Last night, I went to a presentation at school for parents about post high school plans that aren’t necessarily four-year colleges. It was a packed room. The speakers hadn’t expected so many people and had to run out to make more hand-outs for the parents.
Like most middle class parents, I know how to get my kid on the right road to middle class, if not upper middle class, life. I know what colleges are the best. I know how to help a kid construct an amusing, thoughtful college essay. I know how many times a kid should take the SATs to get the best score. I know which majors are best to choose at these schools that funnel kids into careers that will provide them with the means to afford a comfortable lifestyle.
I have no idea what kids, who can’t handle college, should do. What’s the difference between a vocational school and a community college? What careers are possible? Do any of these careers lead to a real job with benefits? How successful are vocational college in preparing kids for jobs that still exist today?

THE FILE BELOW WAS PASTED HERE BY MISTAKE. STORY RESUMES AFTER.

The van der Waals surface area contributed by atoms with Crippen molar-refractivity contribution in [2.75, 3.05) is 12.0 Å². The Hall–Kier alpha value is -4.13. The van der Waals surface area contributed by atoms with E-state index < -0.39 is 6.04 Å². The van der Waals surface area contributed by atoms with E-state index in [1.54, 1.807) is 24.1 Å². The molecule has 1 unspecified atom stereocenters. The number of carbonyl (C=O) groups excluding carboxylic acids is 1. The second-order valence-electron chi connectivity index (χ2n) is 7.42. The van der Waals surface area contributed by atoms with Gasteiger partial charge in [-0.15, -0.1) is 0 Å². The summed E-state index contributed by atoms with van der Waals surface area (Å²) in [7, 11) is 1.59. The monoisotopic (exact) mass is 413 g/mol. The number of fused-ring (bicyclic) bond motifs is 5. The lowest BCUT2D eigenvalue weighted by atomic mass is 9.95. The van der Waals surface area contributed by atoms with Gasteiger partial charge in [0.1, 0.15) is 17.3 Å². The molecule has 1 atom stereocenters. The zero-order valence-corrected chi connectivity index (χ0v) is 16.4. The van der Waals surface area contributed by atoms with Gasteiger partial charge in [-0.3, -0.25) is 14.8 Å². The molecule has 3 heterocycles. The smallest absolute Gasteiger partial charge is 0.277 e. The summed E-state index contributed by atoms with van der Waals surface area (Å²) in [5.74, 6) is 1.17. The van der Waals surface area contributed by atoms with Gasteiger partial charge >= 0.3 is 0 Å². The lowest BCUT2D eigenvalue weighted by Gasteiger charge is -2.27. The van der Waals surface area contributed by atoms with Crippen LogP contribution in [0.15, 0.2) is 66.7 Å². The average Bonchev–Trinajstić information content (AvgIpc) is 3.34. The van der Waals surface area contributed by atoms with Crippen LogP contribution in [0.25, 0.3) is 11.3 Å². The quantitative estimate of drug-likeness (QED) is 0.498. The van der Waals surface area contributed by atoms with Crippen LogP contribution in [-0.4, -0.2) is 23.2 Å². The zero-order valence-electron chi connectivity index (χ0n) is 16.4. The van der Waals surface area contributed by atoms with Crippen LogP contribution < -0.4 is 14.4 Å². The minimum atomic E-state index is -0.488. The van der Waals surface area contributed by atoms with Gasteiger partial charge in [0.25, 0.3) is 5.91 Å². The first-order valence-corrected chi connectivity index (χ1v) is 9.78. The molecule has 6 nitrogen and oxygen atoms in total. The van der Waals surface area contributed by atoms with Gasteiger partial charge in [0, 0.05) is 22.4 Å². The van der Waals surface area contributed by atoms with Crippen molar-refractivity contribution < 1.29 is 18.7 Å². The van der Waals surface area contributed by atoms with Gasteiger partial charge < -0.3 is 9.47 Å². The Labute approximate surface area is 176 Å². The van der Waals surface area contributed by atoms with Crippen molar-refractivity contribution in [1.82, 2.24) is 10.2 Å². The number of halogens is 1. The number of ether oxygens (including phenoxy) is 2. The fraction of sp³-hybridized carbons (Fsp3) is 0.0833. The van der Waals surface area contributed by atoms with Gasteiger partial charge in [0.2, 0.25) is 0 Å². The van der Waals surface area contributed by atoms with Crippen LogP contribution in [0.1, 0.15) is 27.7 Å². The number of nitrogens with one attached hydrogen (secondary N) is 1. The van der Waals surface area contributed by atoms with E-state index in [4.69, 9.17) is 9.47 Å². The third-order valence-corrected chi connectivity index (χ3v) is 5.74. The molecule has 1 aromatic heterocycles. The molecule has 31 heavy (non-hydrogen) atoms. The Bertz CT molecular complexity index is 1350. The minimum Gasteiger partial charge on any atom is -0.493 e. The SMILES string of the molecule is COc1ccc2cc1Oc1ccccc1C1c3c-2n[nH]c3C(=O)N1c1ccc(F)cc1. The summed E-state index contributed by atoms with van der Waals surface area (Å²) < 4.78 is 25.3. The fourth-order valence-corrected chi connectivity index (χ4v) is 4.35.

I’m embarrassed to say that I know very few people who did not attend a four-year college. I have no role models. There seems to be very few books on the topic.
While Ian is very gifted at music and computers, a liberal arts college would make him miserable. He would hate campus life. He would hate classwork that was outside his strengths. He would hate the lack of structure. He just wants to sit in front of a computer or a keyboard for fifteen hours a day and just do his stuff.
So, I’m figuring it out and relying, as always, on MY strengths, which are research and networking. I’m actually having a lot of fun, because it’s terra incognita. Exploration is exciting.
That packed room of parents was fascinating. I wonder if there is growing acceptance in parents like myself to look beyond college for options for their kids. I wonder if they are hearing stories about kids who are forced to go to college, because everybody does it, but then end up back in the parents’ house after a year of F’s. Lots of food for thought.